“The NICD have obtained funding from the South African Medical Research Council (SAMRC) for a study on the transmission of resistant bacteria from animals to humans in the feed process. We have performed very specific objectives in this study and our findings are in the final stage but not yet ready for publication.”
Moritz van Vuuren, emeritus professor of veterinary microbiology at the University of Pretoria, explains that one of the main drivers of AMR is poor hygiene during the slaughter process, where resistant bacteria end up on the carcass. It is not the only route, however.
“Animal to human transmission can also take place via the environment, especially water sources. Bacteria from food-producing animals, whether in manure freely deposited on cultivated pastures or stored in manure storage sites, can [also] find its way into water sources that can contaminate crops,” Van Vuuren says.
Poor sanitation and poor socio-economic conditions where urban agriculture is present may also be conducive to spreading antibiotic resistant bacteria, Van Vuuren explains. Especially through peri-domestic animals or animals that tend to live close to human habitations, like rats.
“Such conditions are ideal for resistant bacteria and resistance genes to be exchanged in the rich soup of bacteria that exist under such conditions. Those bacteria can find its way back to humans directly from contaminated water or indirectly back into the food chain and affect humans. For example, when meat is not handled or cooked properly.”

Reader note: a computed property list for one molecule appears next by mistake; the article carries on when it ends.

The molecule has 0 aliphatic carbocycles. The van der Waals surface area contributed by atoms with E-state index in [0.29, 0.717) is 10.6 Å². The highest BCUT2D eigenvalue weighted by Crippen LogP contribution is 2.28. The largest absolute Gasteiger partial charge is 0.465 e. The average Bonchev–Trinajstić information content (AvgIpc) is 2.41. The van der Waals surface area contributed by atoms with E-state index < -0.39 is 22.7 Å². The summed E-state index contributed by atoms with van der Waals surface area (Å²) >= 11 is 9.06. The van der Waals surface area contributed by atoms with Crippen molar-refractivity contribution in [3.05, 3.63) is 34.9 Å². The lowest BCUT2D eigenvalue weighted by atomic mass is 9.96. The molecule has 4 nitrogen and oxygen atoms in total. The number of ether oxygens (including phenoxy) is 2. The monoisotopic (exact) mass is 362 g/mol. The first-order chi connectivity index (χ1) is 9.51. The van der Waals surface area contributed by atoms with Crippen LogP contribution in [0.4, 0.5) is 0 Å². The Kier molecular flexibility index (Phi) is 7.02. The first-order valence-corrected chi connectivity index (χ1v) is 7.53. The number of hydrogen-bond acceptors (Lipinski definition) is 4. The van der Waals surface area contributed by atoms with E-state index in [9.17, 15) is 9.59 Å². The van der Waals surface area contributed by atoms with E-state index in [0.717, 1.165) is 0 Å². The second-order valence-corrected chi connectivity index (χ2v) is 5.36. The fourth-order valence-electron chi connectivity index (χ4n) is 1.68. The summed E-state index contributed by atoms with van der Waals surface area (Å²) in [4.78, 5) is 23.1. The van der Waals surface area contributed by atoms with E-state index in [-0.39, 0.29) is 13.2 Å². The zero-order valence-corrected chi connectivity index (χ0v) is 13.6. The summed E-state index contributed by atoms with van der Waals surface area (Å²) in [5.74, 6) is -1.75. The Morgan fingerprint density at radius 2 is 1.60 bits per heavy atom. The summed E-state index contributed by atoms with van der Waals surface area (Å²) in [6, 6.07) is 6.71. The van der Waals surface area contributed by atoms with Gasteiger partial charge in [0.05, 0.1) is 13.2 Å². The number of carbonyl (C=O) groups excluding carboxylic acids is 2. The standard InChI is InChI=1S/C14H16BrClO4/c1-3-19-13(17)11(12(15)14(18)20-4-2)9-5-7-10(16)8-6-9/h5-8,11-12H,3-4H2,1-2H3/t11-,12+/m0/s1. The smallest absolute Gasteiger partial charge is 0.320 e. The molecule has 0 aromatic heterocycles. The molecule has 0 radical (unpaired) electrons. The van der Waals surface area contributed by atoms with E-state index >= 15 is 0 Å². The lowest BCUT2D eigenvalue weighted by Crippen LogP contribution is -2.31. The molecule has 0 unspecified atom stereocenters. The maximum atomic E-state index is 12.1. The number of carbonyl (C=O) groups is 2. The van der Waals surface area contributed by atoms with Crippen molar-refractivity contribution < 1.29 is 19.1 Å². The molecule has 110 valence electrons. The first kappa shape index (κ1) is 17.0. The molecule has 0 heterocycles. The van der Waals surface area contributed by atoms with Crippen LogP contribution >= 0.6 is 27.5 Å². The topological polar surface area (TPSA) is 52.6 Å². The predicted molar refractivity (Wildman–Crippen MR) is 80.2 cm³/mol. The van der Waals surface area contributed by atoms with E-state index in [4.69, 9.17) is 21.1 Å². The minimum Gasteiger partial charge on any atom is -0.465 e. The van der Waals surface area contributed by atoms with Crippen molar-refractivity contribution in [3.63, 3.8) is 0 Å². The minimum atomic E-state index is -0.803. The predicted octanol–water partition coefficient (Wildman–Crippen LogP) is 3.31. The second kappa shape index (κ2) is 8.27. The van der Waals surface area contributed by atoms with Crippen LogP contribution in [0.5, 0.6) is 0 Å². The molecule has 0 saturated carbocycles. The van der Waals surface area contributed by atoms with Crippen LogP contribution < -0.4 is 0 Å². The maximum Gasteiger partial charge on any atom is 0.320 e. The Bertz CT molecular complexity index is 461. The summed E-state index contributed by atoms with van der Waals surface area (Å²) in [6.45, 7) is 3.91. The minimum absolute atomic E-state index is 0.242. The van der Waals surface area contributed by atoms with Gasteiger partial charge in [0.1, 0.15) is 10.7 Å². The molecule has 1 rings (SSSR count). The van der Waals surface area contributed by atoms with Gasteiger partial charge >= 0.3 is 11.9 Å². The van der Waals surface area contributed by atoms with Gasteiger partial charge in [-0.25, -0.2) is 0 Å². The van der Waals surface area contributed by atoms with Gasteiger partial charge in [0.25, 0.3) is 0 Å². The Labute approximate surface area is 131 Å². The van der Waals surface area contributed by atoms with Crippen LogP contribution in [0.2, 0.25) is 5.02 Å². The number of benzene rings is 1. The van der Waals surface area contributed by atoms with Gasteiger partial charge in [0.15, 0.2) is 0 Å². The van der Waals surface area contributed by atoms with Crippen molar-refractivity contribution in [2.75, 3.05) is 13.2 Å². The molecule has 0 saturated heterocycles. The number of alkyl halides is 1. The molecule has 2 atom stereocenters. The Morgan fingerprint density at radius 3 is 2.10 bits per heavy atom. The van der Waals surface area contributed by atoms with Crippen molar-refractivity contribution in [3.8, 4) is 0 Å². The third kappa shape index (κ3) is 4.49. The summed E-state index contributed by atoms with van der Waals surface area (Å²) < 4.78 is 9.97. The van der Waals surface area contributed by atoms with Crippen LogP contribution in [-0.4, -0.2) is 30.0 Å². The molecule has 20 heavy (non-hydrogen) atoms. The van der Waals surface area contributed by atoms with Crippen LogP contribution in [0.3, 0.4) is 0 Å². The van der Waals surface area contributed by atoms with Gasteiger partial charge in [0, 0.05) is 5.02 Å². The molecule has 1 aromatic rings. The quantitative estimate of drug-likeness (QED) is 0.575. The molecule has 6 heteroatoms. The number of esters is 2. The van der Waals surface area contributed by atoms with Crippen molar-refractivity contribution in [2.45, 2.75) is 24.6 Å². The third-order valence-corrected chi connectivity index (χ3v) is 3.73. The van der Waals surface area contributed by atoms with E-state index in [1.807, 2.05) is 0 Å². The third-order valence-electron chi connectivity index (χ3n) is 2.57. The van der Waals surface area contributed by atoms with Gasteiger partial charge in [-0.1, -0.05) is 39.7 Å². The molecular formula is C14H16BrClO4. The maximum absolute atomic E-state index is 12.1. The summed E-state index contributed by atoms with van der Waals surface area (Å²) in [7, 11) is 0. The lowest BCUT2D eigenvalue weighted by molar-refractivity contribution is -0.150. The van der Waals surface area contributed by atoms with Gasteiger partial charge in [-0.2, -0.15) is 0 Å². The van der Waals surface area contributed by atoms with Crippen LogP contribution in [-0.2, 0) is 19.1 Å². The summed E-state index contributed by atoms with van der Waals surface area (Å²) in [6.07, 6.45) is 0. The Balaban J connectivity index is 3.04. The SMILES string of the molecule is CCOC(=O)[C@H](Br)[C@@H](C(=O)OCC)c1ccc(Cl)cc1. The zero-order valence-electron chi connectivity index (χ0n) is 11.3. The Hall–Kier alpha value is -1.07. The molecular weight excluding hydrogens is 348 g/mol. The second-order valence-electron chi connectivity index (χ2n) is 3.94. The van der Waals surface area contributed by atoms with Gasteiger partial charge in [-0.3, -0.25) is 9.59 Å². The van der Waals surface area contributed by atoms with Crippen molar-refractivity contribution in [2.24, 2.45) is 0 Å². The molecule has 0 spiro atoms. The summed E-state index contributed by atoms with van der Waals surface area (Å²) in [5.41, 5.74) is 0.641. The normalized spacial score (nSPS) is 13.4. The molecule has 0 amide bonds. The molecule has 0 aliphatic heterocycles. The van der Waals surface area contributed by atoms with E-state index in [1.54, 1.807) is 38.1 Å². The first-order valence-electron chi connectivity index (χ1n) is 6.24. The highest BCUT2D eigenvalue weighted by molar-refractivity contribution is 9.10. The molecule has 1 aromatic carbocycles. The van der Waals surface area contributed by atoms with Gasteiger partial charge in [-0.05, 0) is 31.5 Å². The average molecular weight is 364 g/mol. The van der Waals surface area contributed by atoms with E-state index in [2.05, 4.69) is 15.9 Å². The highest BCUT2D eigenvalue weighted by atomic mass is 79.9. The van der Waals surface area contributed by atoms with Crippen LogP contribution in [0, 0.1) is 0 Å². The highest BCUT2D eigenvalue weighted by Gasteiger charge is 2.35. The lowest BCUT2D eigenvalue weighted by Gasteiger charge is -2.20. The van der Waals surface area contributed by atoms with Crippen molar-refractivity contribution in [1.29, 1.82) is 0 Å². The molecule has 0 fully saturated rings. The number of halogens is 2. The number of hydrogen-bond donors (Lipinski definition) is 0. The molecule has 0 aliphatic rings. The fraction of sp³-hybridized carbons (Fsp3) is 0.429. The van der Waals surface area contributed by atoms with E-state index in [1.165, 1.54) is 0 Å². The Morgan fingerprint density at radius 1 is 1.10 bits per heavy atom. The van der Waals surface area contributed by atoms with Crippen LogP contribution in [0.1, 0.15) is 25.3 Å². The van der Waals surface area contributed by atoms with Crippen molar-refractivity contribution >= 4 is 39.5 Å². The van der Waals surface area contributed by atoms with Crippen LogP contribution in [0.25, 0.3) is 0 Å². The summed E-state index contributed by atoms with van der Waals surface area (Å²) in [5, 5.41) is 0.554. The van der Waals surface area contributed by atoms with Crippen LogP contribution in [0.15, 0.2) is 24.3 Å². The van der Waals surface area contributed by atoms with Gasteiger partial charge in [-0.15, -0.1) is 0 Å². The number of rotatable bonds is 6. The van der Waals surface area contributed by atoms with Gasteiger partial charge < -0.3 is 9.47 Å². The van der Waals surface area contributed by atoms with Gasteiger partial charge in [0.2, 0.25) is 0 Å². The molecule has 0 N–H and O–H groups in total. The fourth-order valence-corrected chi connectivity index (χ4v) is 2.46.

He also highlights that antibiotic resistant bacteria can get into the human system directly through the handling of animals in an unhygienic manner, outside of the food chain.
For meat consumers, the obvious question is whether they are at risk of ingesting antibiotic-resistant bacteria when they eat the meat of animals treated by antibiotics. Van Vuuren explains that multiple studies have researched this issue and found that the risk was very low.
“The findings pointed out that this risk is miniscule. [It] was described as a human [being] more likely to die from a bee sting than for their antibiotic treatment to fail because of resistant bacteria in meat or poultry.”
He points out that, as long as the proper hygiene protocols were followed when the meat was processed, eating meat from antibiotic-treated animals is fine.
“When meat is purchased from retail outlets that obtain their products from abattoirs in controlled areas that apply adequate meat inspection, and the meat is properly cooked, there is virtually no risk to humans to become sick from ingested resistant bacteria.”
Advice for farmers
Van Vuuren urges farmers to adopt “non-antibiotic best practices” that improve animal health. He says these practices are ones that farmers are already familiar with, and simply require will and effort in application.
These practices include “improving hygiene practices, access to clean water and food, improved biosecurity – especially vaccination against all the diseases that lead to a high antibiotic consumption – applying best antibiotic practices. The best is using, whenever possible, only antibiotics prescribed or dispensed by a veterinarian or authorised para-veterinary professional such as an animal health technician.”
He says the message to farmers is crystal clear. “Reduce the need for antibiotics in animal husbandry. Use less antibiotics.”